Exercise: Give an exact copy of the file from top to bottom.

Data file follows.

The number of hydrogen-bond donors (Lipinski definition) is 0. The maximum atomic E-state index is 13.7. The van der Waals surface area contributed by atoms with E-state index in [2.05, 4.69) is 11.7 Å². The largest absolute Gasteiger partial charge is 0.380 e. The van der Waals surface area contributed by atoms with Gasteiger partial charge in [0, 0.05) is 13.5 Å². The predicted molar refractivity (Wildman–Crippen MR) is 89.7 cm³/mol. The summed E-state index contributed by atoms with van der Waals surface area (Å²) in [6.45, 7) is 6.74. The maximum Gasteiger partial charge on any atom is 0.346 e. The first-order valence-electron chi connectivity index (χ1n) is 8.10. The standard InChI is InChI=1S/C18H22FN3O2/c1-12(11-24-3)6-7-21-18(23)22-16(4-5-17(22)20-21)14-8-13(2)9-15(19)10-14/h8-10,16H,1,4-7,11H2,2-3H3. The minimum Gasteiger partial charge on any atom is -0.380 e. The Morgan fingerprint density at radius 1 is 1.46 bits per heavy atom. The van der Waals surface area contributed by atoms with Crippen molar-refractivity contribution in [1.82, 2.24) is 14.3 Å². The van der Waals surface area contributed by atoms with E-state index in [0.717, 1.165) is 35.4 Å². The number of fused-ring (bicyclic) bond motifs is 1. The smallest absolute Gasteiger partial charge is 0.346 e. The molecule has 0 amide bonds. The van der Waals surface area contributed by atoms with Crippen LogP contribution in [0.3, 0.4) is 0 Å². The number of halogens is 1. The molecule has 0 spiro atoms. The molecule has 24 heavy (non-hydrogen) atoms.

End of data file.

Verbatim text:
The number of hydrogen-bond donors (Lipinski definition) is 0. The maximum atomic E-state index is 13.7. The van der Waals surface area contributed by atoms with E-state index in [2.05, 4.69) is 11.7 Å². The largest absolute Gasteiger partial charge is 0.380 e. The van der Waals surface area contributed by atoms with Gasteiger partial charge in [0, 0.05) is 13.5 Å². The predicted molar refractivity (Wildman–Crippen MR) is 89.7 cm³/mol. The summed E-state index contributed by atoms with van der Waals surface area (Å²) in [6.45, 7) is 6.74. The maximum Gasteiger partial charge on any atom is 0.346 e. The first-order valence-electron chi connectivity index (χ1n) is 8.10. The standard InChI is InChI=1S/C18H22FN3O2/c1-12(11-24-3)6-7-21-18(23)22-16(4-5-17(22)20-21)14-8-13(2)9-15(19)10-14/h8-10,16H,1,4-7,11H2,2-3H3. The minimum Gasteiger partial charge on any atom is -0.380 e. The Morgan fingerprint density at radius 1 is 1.46 bits per heavy atom. The van der Waals surface area contributed by atoms with Crippen molar-refractivity contribution in [1.82, 2.24) is 14.3 Å². The van der Waals surface area contributed by atoms with E-state index in [0.717, 1.165) is 35.4 Å². The number of fused-ring (bicyclic) bond motifs is 1. The smallest absolute Gasteiger partial charge is 0.346 e. The molecule has 0 amide bonds. The van der Waals surface area contributed by atoms with Crippen LogP contribution in [0.3, 0.4) is 0 Å². The number of halogens is 1. The molecule has 0 spiro atoms. The molecule has 24 heavy (non-hydrogen) atoms.